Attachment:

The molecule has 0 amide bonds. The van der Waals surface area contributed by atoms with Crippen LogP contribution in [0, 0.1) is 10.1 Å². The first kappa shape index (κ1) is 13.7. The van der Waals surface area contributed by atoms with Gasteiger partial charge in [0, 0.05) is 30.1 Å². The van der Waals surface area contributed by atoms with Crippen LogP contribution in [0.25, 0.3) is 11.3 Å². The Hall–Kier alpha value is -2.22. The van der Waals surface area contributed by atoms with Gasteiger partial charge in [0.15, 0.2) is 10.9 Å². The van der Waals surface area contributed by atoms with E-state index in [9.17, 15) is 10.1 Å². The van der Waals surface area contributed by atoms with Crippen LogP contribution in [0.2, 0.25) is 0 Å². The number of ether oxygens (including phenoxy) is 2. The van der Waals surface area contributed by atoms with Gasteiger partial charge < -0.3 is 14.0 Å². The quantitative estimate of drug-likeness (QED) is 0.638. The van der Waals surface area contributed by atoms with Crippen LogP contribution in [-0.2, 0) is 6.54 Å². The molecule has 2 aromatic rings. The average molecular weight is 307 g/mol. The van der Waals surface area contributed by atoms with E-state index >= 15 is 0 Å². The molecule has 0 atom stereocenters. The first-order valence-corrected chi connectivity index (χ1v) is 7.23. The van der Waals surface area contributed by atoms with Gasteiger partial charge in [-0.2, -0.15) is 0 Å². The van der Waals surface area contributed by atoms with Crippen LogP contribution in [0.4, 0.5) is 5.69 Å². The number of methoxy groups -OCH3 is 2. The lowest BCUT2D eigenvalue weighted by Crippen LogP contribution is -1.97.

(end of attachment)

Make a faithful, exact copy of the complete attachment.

The molecule has 0 amide bonds. The van der Waals surface area contributed by atoms with Crippen LogP contribution in [0, 0.1) is 10.1 Å². The first kappa shape index (κ1) is 13.7. The van der Waals surface area contributed by atoms with Gasteiger partial charge in [0, 0.05) is 30.1 Å². The van der Waals surface area contributed by atoms with Crippen LogP contribution in [0.25, 0.3) is 11.3 Å². The Hall–Kier alpha value is -2.22. The van der Waals surface area contributed by atoms with Gasteiger partial charge in [0.15, 0.2) is 10.9 Å². The van der Waals surface area contributed by atoms with E-state index in [9.17, 15) is 10.1 Å². The van der Waals surface area contributed by atoms with Crippen LogP contribution in [0.2, 0.25) is 0 Å². The number of ether oxygens (including phenoxy) is 2. The van der Waals surface area contributed by atoms with Gasteiger partial charge < -0.3 is 14.0 Å². The quantitative estimate of drug-likeness (QED) is 0.638. The van der Waals surface area contributed by atoms with Crippen LogP contribution in [-0.2, 0) is 6.54 Å². The molecule has 2 aromatic rings. The average molecular weight is 307 g/mol. The van der Waals surface area contributed by atoms with E-state index >= 15 is 0 Å². The molecule has 0 atom stereocenters. The first-order valence-corrected chi connectivity index (χ1v) is 7.23. The van der Waals surface area contributed by atoms with Gasteiger partial charge in [-0.2, -0.15) is 0 Å². The van der Waals surface area contributed by atoms with Crippen LogP contribution in [0.4, 0.5) is 5.69 Å². The number of methoxy groups -OCH3 is 2. The lowest BCUT2D eigenvalue weighted by Crippen LogP contribution is -1.97.